Does Credentialing Really Matter?
I had a doctor a year or two ago ask for my input (off the record) on a patient that she was struggling with. Coumadin and INR management was the issue. I think I recall the term “roller coaster” when the doc described the case to me. So we sat and chatted for a few minutes, and put our brains together as to what could cause this gentleman’s INR to be all over the place. Diet changes, adherence, new medications, discontinued medications, over-the-counter use, disease state changes, different generics being dispensed, etc. Even the possibility of a medication error was considered. None of this made any sense to the doctor as she felt the patient had always been very trustworthy. She had also asked him all those questions several times. I had asked if they were a candidate for one of the newer anticoagulants, but the doctor did not feel they were. I was perplexed like she was on what to do with this patient. Where am I going with this?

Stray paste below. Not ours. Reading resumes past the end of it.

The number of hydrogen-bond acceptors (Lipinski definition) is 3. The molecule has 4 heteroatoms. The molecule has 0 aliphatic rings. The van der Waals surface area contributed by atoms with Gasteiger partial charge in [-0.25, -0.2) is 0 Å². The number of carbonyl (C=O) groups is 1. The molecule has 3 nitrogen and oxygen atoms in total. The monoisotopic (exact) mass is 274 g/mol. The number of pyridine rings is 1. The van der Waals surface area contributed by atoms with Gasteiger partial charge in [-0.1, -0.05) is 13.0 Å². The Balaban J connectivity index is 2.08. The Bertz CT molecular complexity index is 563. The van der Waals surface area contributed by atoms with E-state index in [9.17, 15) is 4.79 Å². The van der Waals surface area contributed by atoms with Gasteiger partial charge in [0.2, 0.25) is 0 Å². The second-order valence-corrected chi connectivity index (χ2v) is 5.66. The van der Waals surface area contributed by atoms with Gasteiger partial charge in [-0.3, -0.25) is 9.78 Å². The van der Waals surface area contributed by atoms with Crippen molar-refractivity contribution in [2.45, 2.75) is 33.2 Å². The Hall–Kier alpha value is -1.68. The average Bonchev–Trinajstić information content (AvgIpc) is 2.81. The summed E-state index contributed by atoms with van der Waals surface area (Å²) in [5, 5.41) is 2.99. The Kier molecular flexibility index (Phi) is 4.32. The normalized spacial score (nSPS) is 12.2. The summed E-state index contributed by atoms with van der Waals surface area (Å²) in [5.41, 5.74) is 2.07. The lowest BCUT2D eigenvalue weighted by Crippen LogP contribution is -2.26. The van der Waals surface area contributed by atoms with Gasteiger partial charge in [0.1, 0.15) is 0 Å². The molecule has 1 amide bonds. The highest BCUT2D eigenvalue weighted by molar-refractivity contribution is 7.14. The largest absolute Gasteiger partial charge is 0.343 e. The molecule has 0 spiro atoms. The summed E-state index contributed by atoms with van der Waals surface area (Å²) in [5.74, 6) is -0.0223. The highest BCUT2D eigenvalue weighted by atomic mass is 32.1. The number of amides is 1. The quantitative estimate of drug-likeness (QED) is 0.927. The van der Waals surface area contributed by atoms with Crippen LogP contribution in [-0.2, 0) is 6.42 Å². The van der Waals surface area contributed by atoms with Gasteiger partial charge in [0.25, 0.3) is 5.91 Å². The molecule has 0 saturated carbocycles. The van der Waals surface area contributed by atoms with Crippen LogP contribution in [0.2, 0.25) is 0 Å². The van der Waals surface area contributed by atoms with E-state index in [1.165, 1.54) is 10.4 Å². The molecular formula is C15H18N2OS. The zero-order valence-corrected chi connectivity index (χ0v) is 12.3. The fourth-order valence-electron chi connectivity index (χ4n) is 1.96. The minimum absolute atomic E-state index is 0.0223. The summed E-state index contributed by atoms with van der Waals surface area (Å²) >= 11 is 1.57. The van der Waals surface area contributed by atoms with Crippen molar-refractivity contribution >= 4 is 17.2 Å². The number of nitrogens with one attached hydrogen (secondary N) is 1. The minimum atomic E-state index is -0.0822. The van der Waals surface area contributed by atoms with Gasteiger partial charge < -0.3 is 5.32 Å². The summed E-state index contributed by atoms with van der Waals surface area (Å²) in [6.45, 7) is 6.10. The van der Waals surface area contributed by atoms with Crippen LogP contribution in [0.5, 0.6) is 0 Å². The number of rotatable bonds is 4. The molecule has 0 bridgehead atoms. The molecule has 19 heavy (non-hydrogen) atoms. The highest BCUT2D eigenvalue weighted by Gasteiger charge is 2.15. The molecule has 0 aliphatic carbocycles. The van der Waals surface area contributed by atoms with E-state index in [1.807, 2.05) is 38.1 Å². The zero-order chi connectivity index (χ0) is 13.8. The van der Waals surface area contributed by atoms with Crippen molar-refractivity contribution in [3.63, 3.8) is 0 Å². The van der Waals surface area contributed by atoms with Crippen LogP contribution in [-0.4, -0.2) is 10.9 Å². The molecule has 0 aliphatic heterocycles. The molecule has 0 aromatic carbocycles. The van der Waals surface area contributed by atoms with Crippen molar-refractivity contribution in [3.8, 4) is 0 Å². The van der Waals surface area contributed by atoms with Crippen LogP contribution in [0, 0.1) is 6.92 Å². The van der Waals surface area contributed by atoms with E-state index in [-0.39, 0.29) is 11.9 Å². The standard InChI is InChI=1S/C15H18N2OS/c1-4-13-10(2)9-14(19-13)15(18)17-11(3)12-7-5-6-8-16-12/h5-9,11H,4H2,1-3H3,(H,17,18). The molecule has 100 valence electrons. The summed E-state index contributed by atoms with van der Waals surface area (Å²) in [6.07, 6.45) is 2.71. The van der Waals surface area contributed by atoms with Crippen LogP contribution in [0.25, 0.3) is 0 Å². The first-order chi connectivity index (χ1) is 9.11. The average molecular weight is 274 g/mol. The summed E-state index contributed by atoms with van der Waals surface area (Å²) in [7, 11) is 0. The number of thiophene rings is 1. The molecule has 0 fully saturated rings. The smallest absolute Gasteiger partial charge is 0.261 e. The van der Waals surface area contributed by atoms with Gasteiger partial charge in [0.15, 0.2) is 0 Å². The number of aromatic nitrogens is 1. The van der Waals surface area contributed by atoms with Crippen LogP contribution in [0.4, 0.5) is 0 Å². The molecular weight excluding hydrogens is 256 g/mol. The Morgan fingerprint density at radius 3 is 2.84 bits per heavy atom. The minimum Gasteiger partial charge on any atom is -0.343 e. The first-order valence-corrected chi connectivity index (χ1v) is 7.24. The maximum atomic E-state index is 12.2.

I tell you this story, because there’s been a lot of chatter going on about the value of board certification for pharmacists. There’s all sorts of specialties now – oncology, pediatrics, pharmacotherapy, geriatrics, and on and on… I’ve worked clinically for about 5 years since I graduated in 2009 and have worked closely with a lot of really good people, many of whom have worked 10+ years in the field as clinical pharmacists. Would I rather have board certification or the experiences I’ve had? The experience certainly trumps the certification. However, I tell you the above story because in the effort of preparing for the BCPS exam, I learned (or relearned) that patients with variable INR’s can be sometimes be prescribed supplemental vitamin K to help with difficult management. This bit of information would’ve been nice to remember when discussing this case to give the patient and doctor one more option.
The benefit of certification is not the letters or passing the test, the gold is found from the acquisition of information through time invested in preparing for the exam, which ultimately will help you do your job of helping patients better.